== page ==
WASHINGTON — Insidious is the force that causes us to dream of things we wish (or don’t wish) were so.
Thus, on the eve of this column’s creation, I dreamt of Donald J. Trump. We were seated at a dinner table for eight, but the other six chairs were empty. We spoke of many things, from education to globalization and the near-universal crisis of identity. The president was courtly, humble, erudite and wise.
I awoke suddenly to the harsh sounds of braying asses (I had left the TV on), only to realize that I was actually dreaming of Adlai Stevenson, the twice-defeated presidential candidate who lost to Dwight Eisenhower in part because of his excess erudition. In today’s clever-ish jargon, he was too-thinky.
Mine was a dream of wishes, obviously, for we suffer no such excesses now.
This is not to besmirch Eisenhower, who was no intellectual midget. He did, after all, warn in his 1961 farewell address against the future peril of a military-industrial complex that would keep America on the brink of war and stoke “the potential for the disastrous rise of misplaced power.”
A gentleman who reportedly rarely cursed, he had proved himself a leader directing American forces in World War II. Perhaps pivotally, he had a great smile, which made him instantly likable. Sound familiar?
In addition to his appeal, his campaign buttons, “I like Ike,” had the requisite single-syllable appeal to post-war sensibilities. A gentle general, Eisenhower was the stoic, commanding father figure who would take charge while Stevenson was still seeking the deeper meaning of things.
Trump couldn’t be more different than either man, a testament to how much times have changed — and been changed — by technology and the gradual dissolution of traditional institutions. Though he shows great respect for the military, now having hired retired Gen. John Kelly as his chief of staff, Trump’s own battlefield was real estate and, by his own telling, his college sexcapades were his Vietnam. He’s no Ike, in other words. As a 140-character thinker, he’s no Stevenson either.
Years ago, I declared the end of civilization when ABC’s George Stephanopoulos conducted an interview with Sen. John McCain via Twitter. My objection then was that nothing worthwhile could be said in 140 characters. Thanks to Trump’s daily expurgations, I stand corrected. Nations can be put on guard and personnel dispatched to the bread line with a presidential tweet.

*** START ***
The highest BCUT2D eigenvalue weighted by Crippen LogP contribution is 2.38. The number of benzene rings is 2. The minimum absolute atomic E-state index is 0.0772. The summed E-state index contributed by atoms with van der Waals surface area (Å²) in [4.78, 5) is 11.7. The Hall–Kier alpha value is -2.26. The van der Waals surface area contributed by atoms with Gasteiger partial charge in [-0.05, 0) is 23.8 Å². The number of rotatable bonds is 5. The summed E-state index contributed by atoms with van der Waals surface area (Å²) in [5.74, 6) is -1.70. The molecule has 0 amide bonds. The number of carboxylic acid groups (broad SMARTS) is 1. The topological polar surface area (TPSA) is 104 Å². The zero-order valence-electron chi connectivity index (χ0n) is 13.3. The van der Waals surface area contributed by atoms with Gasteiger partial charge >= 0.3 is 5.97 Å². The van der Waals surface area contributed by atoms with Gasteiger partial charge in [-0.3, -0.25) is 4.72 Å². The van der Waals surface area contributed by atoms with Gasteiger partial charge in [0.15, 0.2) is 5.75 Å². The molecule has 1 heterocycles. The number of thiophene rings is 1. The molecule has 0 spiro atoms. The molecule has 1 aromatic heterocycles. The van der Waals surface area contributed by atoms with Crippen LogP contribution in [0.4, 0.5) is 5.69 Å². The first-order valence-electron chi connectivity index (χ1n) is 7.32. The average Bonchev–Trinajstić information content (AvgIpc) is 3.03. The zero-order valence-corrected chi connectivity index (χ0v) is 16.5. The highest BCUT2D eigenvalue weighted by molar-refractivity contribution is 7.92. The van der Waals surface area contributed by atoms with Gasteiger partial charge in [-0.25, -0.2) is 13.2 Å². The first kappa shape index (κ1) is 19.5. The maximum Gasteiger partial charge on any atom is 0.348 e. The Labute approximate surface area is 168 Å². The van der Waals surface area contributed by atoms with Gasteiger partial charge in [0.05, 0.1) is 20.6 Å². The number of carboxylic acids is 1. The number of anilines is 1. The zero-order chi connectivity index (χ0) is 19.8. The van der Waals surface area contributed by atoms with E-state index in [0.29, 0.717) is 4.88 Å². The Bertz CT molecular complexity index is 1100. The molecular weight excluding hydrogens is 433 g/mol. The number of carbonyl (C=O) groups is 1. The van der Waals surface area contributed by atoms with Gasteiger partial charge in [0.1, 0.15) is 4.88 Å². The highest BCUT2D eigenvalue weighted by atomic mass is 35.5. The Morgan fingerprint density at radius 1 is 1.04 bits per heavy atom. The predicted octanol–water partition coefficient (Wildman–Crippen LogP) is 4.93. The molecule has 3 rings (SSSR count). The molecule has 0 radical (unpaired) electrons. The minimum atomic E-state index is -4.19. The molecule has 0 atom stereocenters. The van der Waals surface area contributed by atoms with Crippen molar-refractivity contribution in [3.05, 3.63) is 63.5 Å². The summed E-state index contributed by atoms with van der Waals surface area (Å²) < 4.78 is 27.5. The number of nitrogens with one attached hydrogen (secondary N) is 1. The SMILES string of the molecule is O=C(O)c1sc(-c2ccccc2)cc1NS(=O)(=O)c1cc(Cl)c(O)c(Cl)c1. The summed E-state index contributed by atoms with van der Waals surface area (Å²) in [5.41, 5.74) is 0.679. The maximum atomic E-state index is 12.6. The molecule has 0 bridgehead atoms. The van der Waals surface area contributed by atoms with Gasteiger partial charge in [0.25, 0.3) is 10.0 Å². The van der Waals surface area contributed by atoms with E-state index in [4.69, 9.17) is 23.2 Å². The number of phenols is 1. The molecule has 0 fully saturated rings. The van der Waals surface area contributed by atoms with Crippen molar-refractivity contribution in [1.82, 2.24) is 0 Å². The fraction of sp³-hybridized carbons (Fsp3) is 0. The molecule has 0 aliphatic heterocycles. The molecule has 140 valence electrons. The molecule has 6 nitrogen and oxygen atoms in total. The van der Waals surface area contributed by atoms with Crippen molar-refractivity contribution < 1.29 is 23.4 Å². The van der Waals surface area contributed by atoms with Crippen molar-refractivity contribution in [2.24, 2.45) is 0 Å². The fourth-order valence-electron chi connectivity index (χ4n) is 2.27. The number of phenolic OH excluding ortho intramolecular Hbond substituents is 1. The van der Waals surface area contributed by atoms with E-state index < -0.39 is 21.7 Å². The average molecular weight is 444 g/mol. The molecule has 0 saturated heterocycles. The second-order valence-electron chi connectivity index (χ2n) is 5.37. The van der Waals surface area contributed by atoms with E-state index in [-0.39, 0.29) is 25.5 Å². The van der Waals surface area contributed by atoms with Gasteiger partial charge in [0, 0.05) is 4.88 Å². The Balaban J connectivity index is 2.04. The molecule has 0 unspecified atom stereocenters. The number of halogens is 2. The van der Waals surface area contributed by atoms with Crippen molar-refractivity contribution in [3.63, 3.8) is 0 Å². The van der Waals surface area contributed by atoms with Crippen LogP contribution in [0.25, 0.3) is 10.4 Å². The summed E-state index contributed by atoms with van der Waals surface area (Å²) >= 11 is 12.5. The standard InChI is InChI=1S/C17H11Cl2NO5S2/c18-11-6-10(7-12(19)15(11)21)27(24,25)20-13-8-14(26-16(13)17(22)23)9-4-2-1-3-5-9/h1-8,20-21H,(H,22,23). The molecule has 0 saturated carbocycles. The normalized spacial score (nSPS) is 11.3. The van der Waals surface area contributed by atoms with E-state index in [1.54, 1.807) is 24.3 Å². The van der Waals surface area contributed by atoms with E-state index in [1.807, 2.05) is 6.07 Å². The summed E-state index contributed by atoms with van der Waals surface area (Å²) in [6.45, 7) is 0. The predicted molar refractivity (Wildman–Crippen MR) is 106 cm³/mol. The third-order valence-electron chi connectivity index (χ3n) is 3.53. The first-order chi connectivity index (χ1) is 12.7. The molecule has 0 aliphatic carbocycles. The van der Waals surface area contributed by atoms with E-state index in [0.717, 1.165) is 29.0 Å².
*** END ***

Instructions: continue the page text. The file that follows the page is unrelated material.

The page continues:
Then again, civilization doesn’t seem as securely tethered as it once was. The unraveling began decades ago in the new world, but it seems no coincidence that the chaotic tempo of our daily lives corresponds to diminishing cognitive abilities resulting from attention spans that mimic a honey bee’s.
“Can you imagine reading Faulkner now?” I recently asked a friend.
“We can’t,” he responded.
And Donald Trump, who proudly prefers television to newspapers and Twitter to books, is our president.
We’ve all exhausted our stores of punditry in trying to explain how and why The Donald won. Most analysis focuses on quantifiable voter concerns — unemployment, immigration, trade, terrorism and the sort. But it’s the unquantifiable that really drives the ballot: instinct. Trump figured out how to match his primitive drives to the modern needs of his supporters.
Come Election Day, the instinctual question was: Which of these two characters is most likely to keep the fires stoked and the predators scared? Trump, the overconfident lobber of Id-ioms? (See “Make America Great Again!”) Or, Hillary Clinton, the head-nodding yes-woman who lacked a platform higher than the heels of her sensible shoes?
But what now? In just over six months in office, Trump has managed to alienate our allies, shatter our international standing, demonstrate no leadership ability or essential knowledge, fire or replace people in key positions, and exacerbate global tensions with his lack of discipline, maturity and self-control. Who can save us from ourselves?
There are still plenty of deep thinkers out there, but who is listening? Who is reading? Who among those who can contemplate the future — as opposed to retweeting this-just-happened — is even willing to lead? And what, finally, is leadership in an era when centuries-old institutions are failing and commonly shared beliefs are no longer common or shared?
Well, somebody. Someone who has consulted history to understand present and future challenges, who understands the role and risks of technology — and who can help people understand the daily chaos with the erudition of Stevenson, the humanity of Eisenhower, and the wisdom of one we’ve yet to know.
Now there’s a dream worth pursuing.
Kathleen Parker is a columnist for the Washington Post. Reach her at email@example.com.